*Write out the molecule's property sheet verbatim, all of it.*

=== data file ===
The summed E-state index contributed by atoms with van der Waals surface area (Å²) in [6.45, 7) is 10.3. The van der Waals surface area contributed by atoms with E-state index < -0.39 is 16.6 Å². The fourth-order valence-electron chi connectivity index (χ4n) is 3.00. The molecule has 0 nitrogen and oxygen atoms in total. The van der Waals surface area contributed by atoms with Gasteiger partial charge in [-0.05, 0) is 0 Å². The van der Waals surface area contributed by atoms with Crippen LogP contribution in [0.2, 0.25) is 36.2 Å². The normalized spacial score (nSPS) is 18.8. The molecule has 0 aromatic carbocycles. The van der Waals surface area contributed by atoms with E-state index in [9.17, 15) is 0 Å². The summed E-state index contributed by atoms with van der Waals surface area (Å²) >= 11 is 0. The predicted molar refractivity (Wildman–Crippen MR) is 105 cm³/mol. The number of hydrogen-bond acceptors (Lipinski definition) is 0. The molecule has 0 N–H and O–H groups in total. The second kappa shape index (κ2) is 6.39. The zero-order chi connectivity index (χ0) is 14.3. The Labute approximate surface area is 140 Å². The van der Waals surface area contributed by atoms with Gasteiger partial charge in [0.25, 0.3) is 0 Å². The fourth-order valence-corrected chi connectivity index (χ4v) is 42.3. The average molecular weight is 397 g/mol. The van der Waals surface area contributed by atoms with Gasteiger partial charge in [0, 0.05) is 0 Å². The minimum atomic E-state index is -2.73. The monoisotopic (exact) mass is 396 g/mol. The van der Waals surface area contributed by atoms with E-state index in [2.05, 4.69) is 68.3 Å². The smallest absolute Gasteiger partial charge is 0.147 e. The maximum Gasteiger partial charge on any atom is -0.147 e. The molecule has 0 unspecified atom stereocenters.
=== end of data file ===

The summed E-state index contributed by atoms with van der Waals surface area (Å²) in [6.45, 7) is 10.3. The van der Waals surface area contributed by atoms with E-state index < -0.39 is 16.6 Å². The fourth-order valence-electron chi connectivity index (χ4n) is 3.00. The molecule has 0 nitrogen and oxygen atoms in total. The van der Waals surface area contributed by atoms with Gasteiger partial charge in [-0.05, 0) is 0 Å². The van der Waals surface area contributed by atoms with Crippen LogP contribution in [0.2, 0.25) is 36.2 Å². The normalized spacial score (nSPS) is 18.8. The molecule has 0 aromatic carbocycles. The van der Waals surface area contributed by atoms with E-state index in [9.17, 15) is 0 Å². The summed E-state index contributed by atoms with van der Waals surface area (Å²) >= 11 is 0. The predicted molar refractivity (Wildman–Crippen MR) is 105 cm³/mol. The number of hydrogen-bond acceptors (Lipinski definition) is 0. The molecule has 0 N–H and O–H groups in total. The second kappa shape index (κ2) is 6.39. The zero-order chi connectivity index (χ0) is 14.3. The Labute approximate surface area is 140 Å². The van der Waals surface area contributed by atoms with Gasteiger partial charge in [0.25, 0.3) is 0 Å². The fourth-order valence-corrected chi connectivity index (χ4v) is 42.3. The average molecular weight is 397 g/mol. The van der Waals surface area contributed by atoms with Gasteiger partial charge in [0, 0.05) is 0 Å². The minimum atomic E-state index is -2.73. The monoisotopic (exact) mass is 396 g/mol. The van der Waals surface area contributed by atoms with E-state index in [2.05, 4.69) is 68.3 Å². The smallest absolute Gasteiger partial charge is 0.147 e. The maximum Gasteiger partial charge on any atom is -0.147 e. The molecule has 0 unspecified atom stereocenters.